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COMMONWEALTH v. O'HARA (11/14/50)

November 14, 1950

COMMONWEALTH
v.
O'HARA



COUNSEL

Martin J. Vigderman, Freedman, Landy & Lorry, Philadelphia, for appellant.

John F. Kane, Assistant District Attorney, John H. Maurer, District Attorney, Philadelphia, for appellee.

Before Rhodes, P. J., and Hirt, Reno, Dithrich, Ross, Arnold and Gunther, JJ.

Author: Reno

[ 167 Pa. Super. Page 498]

RENO, Judge.

O'Hara, White and Blum were jointly indicted and tried for (1) burglary, (2) larceny, and (3) receiving stolen goods. O'Hara and White were convicted on the first and second counts; Blum on the third; and they were sentenced accordingly. Only O'Hara appealed.

Undoubtedly some persons burglarized the Uncle Sam Hotel in Philadelphia some time after midnight of Saturday, May 14, 1950. The thieves broke into the men's room by breaking a window located about eight feet above the ground which was reached by placing a plank in a sloping position against the wall. An iron grate which protected the window was broken and removed. Having entered the men's room in that manner, the burglars gained access to the bar room, and from the shelves took a number of bottles of whiskey, wine and brandy, and a quantity of beer, too much for one man to carry away at one time.

A door leading from the tap room to the up-stairs sleeping rooms stood open when the proprietor reached his premises the following day. He called the police and together they searched the sleeping rooms. The defendants

[ 167 Pa. Super. Page 499]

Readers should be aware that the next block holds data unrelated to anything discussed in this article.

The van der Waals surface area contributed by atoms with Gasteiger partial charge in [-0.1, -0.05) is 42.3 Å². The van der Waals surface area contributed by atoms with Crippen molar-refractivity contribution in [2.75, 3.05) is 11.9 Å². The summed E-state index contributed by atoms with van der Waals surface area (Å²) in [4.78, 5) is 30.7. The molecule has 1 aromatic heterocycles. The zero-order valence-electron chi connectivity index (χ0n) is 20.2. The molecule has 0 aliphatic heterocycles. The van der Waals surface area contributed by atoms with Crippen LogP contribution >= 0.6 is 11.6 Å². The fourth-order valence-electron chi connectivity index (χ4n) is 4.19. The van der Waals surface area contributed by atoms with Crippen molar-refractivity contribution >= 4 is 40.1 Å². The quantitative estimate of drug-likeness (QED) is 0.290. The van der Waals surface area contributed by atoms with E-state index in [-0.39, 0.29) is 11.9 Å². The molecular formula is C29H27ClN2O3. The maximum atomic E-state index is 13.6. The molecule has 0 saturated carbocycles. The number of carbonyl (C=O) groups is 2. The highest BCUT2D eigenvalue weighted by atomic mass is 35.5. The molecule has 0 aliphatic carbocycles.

were lodgers in the hotel, and they were found in Blum's room, drinking the liquors missing from the bar room. A police officer testified: 'White had a lot of brick dirt in his hair, where it came out of the grating; O'Hara's hands were full of rust, where they held the [grate] bar.' A city detective testified that at the magistrate's hearing 'Blum stated that O'Hara and White brought the whiskey to his room.' The Commonwealth's evidence, if believed, was sufficient to support the convictions.

The defendants testified in their own behalf. White and OHara were represented by counsel who conducted the direct examination of their clients. Blum refused the services of counsel, and was examined by the trial judge. All denied the charges. O'Hara testified that he had spent the night at a club and when he returned to the hotel someone invited him to Blum's room for a drink, and that the police arrived at about that time. He denied that there was rust on his hands, ascribing their condition to a paint job he had performed for the proprietor 'a couple of days' previously. White denied that there was brick dust in his hair and accounted for the brick dust on his hands by the statement that he also had done some painting for the proprietor. He testified that he had gone to Blum's room to invite Blum to have a drink with him, that he saw no liquor in Blum's room, and that the police arrived soon after he entered Blum's room. Blum testified: 'They [the other defendants] brought it [the liquors] in, I didn't.'

Appellant complains of the failure of the trial judge to instruct the jury that Blum was an accomplice and that his testimony must be closely scrutinized and accepted with caution. Blum testified for himself; he was not called by the prosecution; the Commonwealth did not guarantee his credibility; and it did not rely upon or need his testimony to ...


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